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I have been trying to create a favicon for my website for sometime and I cannot get it to be crisp. It is a simple Favicon. This is the best I could make it, enter image description here

The W will not be crisp. Is this favicon good enough for web standards? How can I improve it?

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I read a very interesting and informative article about favicons recently here: jonathantneal.com/blog/understand-the-favicon –  DumbNic Apr 12 at 21:12
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What exactly do you mean by "crisp"? Can you show an example of a "crisp" favicon? The icon you've posted looks about as crisp as it can be at 16x16 pixels. You could make it look sharper yet by getting rid of the anti-aliasing, but that would also make it look pixelated. –  Ilmari Karonen Apr 12 at 22:31

3 Answers 3

The tricky thing about favicons is that they are tiny (well, while the classic favicon was 16x16 px, you can now use 24x24 px. Still quite small).

Because of this, and just as it happens when working with small icons in general, you need to create a version of it pixel by pixel. Scaling just doesn't do. Check this related question:

Tools or methods for optimizing favicon appearance?

Microsoft recommends including a 16x16 pixel and a 24x24 pixel favicon (for when the user's system-wide DPI setting is higher than 100%).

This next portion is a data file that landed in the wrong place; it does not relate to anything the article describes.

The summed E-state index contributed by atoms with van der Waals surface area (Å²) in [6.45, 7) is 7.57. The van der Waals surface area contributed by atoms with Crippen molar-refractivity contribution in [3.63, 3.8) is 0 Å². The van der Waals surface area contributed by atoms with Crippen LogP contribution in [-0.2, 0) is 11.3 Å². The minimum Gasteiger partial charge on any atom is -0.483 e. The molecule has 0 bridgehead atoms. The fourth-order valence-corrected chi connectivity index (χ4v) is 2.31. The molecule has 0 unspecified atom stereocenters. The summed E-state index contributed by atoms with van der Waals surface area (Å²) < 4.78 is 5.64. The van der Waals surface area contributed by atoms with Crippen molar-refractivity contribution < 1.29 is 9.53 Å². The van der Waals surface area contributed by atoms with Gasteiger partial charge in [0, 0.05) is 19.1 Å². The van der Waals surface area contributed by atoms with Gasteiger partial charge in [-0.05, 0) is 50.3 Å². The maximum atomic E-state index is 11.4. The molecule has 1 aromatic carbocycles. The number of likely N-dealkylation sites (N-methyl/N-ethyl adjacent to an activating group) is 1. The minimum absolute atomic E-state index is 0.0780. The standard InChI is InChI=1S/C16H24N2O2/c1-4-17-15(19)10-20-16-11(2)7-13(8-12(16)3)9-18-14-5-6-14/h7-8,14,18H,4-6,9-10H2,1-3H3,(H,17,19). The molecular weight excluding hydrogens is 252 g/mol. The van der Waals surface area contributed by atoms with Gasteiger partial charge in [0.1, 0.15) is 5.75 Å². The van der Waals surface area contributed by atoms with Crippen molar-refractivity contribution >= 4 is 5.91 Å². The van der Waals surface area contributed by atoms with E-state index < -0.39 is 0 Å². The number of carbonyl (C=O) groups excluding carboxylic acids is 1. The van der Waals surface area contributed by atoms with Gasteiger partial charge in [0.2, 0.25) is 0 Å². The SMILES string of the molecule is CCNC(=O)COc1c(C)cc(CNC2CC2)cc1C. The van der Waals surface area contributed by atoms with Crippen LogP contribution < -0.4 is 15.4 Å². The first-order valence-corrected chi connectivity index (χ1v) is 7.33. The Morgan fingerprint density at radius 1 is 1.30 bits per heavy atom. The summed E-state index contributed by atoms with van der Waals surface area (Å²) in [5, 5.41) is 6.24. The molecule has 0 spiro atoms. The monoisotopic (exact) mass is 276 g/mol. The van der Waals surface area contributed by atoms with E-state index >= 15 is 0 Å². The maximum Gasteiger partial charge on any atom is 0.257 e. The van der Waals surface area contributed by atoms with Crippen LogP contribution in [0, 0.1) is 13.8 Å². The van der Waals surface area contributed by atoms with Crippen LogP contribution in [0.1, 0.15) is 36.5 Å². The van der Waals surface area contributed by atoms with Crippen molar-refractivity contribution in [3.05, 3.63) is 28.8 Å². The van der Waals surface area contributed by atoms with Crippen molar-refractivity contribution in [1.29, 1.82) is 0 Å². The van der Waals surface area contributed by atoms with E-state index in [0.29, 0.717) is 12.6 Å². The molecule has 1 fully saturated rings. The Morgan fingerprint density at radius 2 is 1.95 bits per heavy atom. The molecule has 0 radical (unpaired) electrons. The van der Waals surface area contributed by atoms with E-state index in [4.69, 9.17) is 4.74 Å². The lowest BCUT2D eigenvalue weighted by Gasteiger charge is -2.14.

I find it personally useful to work with a tool that will allow me to see a preview of the icon while I work. I use an online one called favicon.cc. It lets you upload an image and then manually adjust the pixels while looking at a preview:

enter image description here

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The .ico file format can contain many sizes of the icon - the whole point of it is the program will display the closest match. Mac programs will include icons up to 1024px.

However, any icon smaller than 32x32 will usually need some manual tweaking - you won't get good results by starting with a large vector image and letting the program scale it down. You will need to set the scale size starting with the original vector artwork, convert it to a raster layer, and then manually adjust the image. At 16x16 (standard web icon) size you will probably end up working each pixel by hand - won't take long, there's only 256 of them. Antialiasing is possible to eliminate the jaggies, but you will also do this manually. There simply isn't enough space for the usual algorithms to work properly.

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There are many devices available now days. With that in mind, there are many favicon sizes needed. Here is a great explanation of the many different sizes of favicons, how to design them, and implement them on your website.

If you are talking about it being crisp on certain devices and not on others, you need to implement all of the sizes that are in use to have a crisp favicon on all browsers and displays.

If you are talking about the crispness in regards to a 16 x 16 icon, it comes down to skill designing it. The best way is to zoom in, select the pencil tool, and start editing those pixels. You could beef up the thin lines of the W that way.

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